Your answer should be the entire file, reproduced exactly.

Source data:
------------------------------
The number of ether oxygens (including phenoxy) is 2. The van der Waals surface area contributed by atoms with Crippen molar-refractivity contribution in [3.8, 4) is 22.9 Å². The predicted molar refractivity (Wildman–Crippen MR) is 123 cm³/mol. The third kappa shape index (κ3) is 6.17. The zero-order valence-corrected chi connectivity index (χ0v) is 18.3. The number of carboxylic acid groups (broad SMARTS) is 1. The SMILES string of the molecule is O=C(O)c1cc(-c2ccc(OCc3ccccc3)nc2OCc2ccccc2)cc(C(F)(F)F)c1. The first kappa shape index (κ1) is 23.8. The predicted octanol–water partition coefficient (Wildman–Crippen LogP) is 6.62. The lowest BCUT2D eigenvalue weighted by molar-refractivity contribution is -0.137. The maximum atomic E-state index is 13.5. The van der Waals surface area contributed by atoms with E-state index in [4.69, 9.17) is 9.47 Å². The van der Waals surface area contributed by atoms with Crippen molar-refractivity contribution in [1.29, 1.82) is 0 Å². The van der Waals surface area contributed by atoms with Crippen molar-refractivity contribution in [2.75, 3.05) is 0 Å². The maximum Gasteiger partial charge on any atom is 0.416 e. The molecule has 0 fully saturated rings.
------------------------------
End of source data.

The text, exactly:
The number of ether oxygens (including phenoxy) is 2. The van der Waals surface area contributed by atoms with Crippen molar-refractivity contribution in [3.8, 4) is 22.9 Å². The predicted molar refractivity (Wildman–Crippen MR) is 123 cm³/mol. The third kappa shape index (κ3) is 6.17. The zero-order valence-corrected chi connectivity index (χ0v) is 18.3. The number of carboxylic acid groups (broad SMARTS) is 1. The SMILES string of the molecule is O=C(O)c1cc(-c2ccc(OCc3ccccc3)nc2OCc2ccccc2)cc(C(F)(F)F)c1. The first kappa shape index (κ1) is 23.8. The predicted octanol–water partition coefficient (Wildman–Crippen LogP) is 6.62. The lowest BCUT2D eigenvalue weighted by molar-refractivity contribution is -0.137. The maximum atomic E-state index is 13.5. The van der Waals surface area contributed by atoms with E-state index in [4.69, 9.17) is 9.47 Å². The van der Waals surface area contributed by atoms with Crippen molar-refractivity contribution in [1.29, 1.82) is 0 Å². The van der Waals surface area contributed by atoms with Crippen molar-refractivity contribution in [2.75, 3.05) is 0 Å². The maximum Gasteiger partial charge on any atom is 0.416 e. The molecule has 0 fully saturated rings.